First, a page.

Days After a Racist Terrorist Attack Society Is Ready to Move On
Only eight days after a terrorist attack targeting Black people Donald Trump is promoting the idea of civil war. While this is not surprising coming from the former president, trying to forget what happened in Buffalo while “civil war” trends on social media is much more dangerous and problematic than people realize. The current environment in the United States makes it a very dangerous place for non-white people.
Too many people are dismissive of the Buffalo terrorist. Pre-programmed ideas of lone wolves always take over the conversation when terrorists are white. Conversations about gun control, economic anxiety, and even a toothache drown out the conversations that need to be had. Just saying the shooter is a neo-Nazi or racist also dismisses the bigger problem (looking at you Ben Collins).
Lone wolves are a myth. White men are radicalized by the words and deeds of those that came before them. They associate with specific crowds and discuss extremist ideas and express their hate for non-white people. They then spread their fundamentalist ideas to the general public via social media channels that allow them to operate unabated; inciting one another to commit hateful acts against non-white communities — whether verbal, physical, or outright murder.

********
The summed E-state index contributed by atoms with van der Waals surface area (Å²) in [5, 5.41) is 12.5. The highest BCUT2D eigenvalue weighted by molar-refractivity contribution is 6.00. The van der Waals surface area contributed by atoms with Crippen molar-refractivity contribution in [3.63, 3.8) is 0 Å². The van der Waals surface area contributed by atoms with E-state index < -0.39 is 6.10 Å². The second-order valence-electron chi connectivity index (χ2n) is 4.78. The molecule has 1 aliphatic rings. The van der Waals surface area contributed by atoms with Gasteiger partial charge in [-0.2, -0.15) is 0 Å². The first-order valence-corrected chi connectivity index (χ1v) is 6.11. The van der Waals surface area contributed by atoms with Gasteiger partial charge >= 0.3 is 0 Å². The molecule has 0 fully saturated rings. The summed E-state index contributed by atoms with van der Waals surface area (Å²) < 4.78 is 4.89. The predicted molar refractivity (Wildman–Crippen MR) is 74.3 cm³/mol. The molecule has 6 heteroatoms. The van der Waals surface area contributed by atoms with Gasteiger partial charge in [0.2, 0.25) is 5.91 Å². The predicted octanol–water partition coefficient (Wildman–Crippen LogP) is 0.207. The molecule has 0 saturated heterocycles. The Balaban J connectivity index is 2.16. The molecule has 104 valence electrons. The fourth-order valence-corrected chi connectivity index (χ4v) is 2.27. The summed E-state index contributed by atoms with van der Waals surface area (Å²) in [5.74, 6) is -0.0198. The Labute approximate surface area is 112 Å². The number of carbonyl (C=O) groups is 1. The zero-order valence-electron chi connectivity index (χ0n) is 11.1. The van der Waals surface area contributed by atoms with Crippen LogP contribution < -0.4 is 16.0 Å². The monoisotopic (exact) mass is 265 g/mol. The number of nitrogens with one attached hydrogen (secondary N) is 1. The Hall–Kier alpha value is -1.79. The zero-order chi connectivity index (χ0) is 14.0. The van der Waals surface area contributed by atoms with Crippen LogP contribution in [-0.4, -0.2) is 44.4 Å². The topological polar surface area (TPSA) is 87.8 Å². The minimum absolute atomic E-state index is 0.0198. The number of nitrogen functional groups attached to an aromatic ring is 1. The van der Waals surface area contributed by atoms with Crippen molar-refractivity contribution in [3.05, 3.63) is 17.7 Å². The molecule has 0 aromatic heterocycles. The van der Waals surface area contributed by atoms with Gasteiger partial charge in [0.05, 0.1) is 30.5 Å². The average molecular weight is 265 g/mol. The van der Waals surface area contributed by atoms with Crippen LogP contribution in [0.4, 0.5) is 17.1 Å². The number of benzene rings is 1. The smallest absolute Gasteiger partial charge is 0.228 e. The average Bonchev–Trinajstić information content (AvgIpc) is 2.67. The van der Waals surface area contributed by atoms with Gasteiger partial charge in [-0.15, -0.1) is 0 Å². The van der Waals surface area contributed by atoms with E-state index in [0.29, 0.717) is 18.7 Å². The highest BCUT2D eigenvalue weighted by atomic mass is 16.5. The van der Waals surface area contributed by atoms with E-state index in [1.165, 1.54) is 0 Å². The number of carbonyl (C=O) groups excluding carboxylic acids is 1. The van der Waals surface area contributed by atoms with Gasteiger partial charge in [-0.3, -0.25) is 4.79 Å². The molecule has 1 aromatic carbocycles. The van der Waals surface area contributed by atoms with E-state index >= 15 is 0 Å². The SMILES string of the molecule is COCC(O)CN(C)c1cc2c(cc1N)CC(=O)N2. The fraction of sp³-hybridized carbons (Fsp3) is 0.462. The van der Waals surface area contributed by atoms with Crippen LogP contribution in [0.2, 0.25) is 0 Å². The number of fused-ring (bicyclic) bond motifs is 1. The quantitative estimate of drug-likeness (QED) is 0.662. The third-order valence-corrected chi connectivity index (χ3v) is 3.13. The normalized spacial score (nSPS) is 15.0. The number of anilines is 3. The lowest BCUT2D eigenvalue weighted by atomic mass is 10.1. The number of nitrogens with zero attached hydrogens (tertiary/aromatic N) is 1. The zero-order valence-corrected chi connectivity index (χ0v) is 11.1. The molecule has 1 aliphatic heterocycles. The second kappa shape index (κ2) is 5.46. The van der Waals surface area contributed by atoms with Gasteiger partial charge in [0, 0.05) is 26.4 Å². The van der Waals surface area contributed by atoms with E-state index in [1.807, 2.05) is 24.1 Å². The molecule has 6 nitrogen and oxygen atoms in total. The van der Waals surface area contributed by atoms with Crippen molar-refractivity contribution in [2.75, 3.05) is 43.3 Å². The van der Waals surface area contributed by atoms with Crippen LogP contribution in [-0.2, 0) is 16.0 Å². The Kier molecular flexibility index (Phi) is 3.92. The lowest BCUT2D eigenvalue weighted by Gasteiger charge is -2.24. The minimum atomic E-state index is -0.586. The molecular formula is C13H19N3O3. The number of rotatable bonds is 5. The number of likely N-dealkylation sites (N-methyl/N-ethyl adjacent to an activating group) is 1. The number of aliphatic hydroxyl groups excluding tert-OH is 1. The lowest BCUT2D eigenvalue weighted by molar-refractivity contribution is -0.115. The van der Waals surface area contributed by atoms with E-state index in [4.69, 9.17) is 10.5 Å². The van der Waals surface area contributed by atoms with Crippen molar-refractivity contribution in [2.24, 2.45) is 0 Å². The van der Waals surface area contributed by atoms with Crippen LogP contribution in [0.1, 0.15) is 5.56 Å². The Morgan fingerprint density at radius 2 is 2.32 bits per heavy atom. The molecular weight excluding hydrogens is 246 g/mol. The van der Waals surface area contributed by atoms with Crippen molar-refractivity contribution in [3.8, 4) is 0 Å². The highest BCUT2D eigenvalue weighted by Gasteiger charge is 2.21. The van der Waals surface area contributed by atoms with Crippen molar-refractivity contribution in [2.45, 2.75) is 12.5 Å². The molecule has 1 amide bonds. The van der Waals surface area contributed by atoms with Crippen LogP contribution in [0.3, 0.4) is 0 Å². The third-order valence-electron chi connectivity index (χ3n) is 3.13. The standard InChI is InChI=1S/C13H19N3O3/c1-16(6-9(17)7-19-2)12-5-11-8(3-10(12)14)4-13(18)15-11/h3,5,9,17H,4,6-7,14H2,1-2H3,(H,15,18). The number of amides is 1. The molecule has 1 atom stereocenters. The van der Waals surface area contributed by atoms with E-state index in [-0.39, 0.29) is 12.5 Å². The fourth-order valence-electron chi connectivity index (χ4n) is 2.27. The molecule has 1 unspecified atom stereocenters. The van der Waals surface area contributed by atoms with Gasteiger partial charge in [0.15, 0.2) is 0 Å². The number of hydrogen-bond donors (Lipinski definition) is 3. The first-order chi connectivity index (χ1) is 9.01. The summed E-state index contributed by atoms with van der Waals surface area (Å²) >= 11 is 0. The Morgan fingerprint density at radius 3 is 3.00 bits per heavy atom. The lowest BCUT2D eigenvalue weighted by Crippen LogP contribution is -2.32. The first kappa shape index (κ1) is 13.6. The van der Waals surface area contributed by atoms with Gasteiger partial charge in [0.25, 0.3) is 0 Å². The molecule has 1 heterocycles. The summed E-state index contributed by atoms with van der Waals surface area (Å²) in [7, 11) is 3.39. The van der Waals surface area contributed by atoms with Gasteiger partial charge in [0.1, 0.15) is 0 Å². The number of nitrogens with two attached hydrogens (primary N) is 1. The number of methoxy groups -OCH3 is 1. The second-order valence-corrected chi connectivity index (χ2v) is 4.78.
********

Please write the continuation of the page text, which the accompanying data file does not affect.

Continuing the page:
To use language that was used against Muslims: they’re terrorist cells.
Black people and Latinos are bearing the brunt of increased hate crimes. If we were to track every single incident as the AAPI community does, we’d likely double and triple those numbers respectively. Fact is, the only method of tracking hate crimes against non-Asian communities is by using the federal database numbers that not all police departments report to.
We should applaud the efforts the AAPI community is taking and mimic what they’re doing. It’s impactful and can drive awareness. As it stands now, because of how data is collected about hate crimes and how the media and silicon valley are focused solely on the AAPI community, most don’t know of these disparities. The federal database has always been a good marker for what’s happening in regards to hateful attacks on Black people and…